. With everything disconnected and the bellypan out of the way, you can start removing the exhaust. As it curls around the bell housing, you cannot remove the gearbox until you take the exhaust off. Itís likely to be rusted so WD40 should be plenty available. It took me a week to get the exhaust off. Every day Iíd use WD40 on the 2 bolts that connect the exhaust manifold to the exhaust pipe. One of the nuts finally came loose but for the other one I had to grind off with a dremel. The space is tight and you cannot get large tools nor a grinder in there. Once the exhaust was free, I had to drill inside the bolt to take it out of the manifold. NOTE: thew they appear to be, these 2 bolts arenít threaded in the manifold, but rather wedged in. So with plenty of lube and a good size hammer, you should be able to push them out (by hammering from below).
With the exhaust out of the way, you can remove the gearbox
. At least two people should support the bellhousing-gearbox-tcase assembly while gently pulling it back about 2 inches, so as to slide the gearbox shaft out of the flywheel.
Taking the AX5 apart
Remove the bellhousing. Itís held up by a bunch of screws on the inside. They shouldnít be a problem.
Detach the t-chase from the gearbox. Try to hold everything level, cause as you take the two apart, oil will spill.
Drain the gearbox. Thereís the drain plug, but you can just turn it upside down and flush the oil out the shift stick hole.
Open the gearbox. This is where it gets bad. You need a large, clean, work bench, plenty of newspapers and rags, and a good set of tools. Iím not going to take you through each bolt cause that forever. If youíre uncomfortable opening your own gearbox, you may want to take it to a shop. I myself worked together with a friend that happens to be a professional mechanic. Haynes isnít much help either. They just provide you with a diagram of all the parts inside. So does Transpartsí overhaul kit.
inside the gearbox
broken gearbox case
ax5 5th and fork
synchro rings (worn and regular)
Things that can go wrong with your AX5:
No 5th gear
. This is the most common. You put it in 5th and nothing happens. It acts as neutral. This is because the c-clip holding the gear on its shaft snaps and the gear slides back, thus unable to engage. If this is your chase, you need a new clip. I had mine made from hi-grade steel to exact measurements. I talked to someone that found a match from a tractor. There are ways. I was unable to find a supplier that carried the ring. Good luck with this.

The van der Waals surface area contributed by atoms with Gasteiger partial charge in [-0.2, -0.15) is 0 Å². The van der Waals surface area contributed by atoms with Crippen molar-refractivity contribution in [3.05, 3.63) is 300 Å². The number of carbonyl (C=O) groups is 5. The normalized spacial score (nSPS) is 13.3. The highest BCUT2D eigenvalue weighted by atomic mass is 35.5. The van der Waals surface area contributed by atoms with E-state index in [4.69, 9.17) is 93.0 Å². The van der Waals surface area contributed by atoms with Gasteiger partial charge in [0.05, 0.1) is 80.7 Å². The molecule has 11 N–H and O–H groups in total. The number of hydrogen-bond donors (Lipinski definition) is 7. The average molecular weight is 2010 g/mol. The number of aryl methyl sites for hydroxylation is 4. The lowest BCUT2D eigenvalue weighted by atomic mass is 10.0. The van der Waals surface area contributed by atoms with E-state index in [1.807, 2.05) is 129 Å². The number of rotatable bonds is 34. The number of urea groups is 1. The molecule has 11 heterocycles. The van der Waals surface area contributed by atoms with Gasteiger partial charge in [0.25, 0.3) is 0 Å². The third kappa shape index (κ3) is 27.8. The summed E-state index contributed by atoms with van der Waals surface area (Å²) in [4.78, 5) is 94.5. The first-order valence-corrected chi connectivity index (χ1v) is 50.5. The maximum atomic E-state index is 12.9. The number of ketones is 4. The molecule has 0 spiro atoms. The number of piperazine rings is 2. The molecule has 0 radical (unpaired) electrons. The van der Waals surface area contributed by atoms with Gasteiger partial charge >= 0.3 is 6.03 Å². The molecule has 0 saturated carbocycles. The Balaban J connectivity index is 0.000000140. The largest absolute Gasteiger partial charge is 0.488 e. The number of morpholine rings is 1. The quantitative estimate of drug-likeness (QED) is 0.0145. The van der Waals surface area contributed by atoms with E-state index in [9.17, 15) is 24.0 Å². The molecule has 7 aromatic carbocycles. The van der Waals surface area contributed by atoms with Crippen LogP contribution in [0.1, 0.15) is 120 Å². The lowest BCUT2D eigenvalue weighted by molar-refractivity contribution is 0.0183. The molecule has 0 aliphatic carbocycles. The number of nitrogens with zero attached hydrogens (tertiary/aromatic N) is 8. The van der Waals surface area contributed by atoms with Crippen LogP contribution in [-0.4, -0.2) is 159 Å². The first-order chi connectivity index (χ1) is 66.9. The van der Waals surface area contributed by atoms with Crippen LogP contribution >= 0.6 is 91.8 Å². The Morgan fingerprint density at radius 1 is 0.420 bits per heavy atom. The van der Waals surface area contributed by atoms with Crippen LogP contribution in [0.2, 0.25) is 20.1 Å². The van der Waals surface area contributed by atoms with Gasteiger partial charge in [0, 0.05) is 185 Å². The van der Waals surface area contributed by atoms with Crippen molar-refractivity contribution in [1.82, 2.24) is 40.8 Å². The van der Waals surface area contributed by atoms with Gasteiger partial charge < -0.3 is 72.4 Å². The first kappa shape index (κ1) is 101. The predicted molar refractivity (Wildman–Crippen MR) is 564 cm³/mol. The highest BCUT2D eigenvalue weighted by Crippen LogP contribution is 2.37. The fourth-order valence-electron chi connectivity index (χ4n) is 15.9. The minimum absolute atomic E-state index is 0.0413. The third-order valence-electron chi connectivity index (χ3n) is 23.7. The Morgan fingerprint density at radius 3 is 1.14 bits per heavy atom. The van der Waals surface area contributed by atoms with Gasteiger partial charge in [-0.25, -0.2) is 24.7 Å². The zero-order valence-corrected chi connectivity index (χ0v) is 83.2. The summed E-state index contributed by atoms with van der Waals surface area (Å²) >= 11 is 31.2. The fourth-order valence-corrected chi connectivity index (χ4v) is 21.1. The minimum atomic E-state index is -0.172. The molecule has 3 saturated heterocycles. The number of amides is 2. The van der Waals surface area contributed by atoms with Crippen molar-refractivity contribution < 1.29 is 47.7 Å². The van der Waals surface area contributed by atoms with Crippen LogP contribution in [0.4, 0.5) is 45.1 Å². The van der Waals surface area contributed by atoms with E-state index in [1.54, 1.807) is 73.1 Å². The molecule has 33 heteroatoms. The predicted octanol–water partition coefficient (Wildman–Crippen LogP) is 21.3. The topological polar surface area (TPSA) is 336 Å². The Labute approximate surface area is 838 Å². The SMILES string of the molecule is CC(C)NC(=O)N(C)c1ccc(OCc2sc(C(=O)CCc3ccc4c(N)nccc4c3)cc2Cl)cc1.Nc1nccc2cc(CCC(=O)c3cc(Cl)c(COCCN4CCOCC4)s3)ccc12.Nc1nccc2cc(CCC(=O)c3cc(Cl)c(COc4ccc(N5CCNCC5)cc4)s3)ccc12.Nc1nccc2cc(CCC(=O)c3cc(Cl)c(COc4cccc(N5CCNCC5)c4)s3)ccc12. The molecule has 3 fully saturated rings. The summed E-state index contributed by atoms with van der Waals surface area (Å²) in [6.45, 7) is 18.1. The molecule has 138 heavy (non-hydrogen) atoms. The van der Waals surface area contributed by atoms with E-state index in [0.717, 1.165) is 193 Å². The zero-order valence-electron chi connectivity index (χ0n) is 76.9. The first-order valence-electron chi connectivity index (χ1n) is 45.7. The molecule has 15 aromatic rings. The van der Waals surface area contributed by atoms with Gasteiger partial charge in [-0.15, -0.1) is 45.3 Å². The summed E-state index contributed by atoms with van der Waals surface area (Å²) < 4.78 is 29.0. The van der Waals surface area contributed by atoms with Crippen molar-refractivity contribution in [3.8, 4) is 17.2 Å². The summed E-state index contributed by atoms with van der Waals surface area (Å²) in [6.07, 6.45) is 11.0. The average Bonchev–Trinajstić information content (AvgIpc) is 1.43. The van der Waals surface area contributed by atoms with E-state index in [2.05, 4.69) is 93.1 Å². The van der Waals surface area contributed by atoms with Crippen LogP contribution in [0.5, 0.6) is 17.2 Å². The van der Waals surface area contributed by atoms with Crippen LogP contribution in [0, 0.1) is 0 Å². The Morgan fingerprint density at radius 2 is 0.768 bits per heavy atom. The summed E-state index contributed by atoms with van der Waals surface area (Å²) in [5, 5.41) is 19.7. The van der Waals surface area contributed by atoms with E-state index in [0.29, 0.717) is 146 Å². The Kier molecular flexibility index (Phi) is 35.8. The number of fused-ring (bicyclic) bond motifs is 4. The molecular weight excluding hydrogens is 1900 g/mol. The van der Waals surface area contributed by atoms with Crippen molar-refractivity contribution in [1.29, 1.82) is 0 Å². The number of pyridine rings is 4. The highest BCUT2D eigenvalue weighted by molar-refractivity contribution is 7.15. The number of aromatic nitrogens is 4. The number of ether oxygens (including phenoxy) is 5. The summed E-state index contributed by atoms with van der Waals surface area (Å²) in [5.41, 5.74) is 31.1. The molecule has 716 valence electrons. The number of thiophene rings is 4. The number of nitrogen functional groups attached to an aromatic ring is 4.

Will not go in gear.
It starts with 1st and works itís way up. Often enough i had to drive off in 3rd. This is because of worn out synchro rings. Replace them. They came with my Transparts overhaul kit.
Obviously not a transmission failure, replace your clutch. I got a clutch kit from Rugged Ridge for 250$. If you go through the ordeal of taking your transmission out, you will understand why changing the clutch at this time is so recommended.
We got rid of all the clinks and clucks by replacing the bearings that came with the overhaul kit.
Worn o-rings and paper gaskets. They come with the kit, thew we went ďgasket makerĒ instead of paper gaskets. I also found a large crack in the housing. This had to be welded at a shop as the chase is aluminum alloy. Apparently some guy thought banging a hummer on the gearbox would loosen the fill plug.
Putting everything back together.
It took me two moths to take everithing apart, overhaul the AX5 and get everything together for the refit, which took only a long Saturday. The clutch goes together easily. The bellhousing and t-chase have to be joint to the gearbox before mounting. The whole assembly had to be lifted in place with 2 hydraulic jacks. Itís all really just the opposite of disassembly. This is where all the tagging, marking and photos come in handy.
well, it cost me ~500$ in total. Thatís a lot less then a remanufactured or new one. The AX5 has 5 working gears now. Iíll admit everything seems a bit loose in there because there are a whole bunch of clips, bearings and seals that didnít come with the overhaul kit. Iíve been driving it for almost a year now, it holds out ok. I still take great care shifting and 1st and 2nd recently started acting up thew definitely not as bad as before. Iíll also admit Iím at a loss as to what to do in the long run. Taxes and costs here forbid a 4L swap and I honestly donít feel ďat easeĒ driving this AX5. Hopefully, JK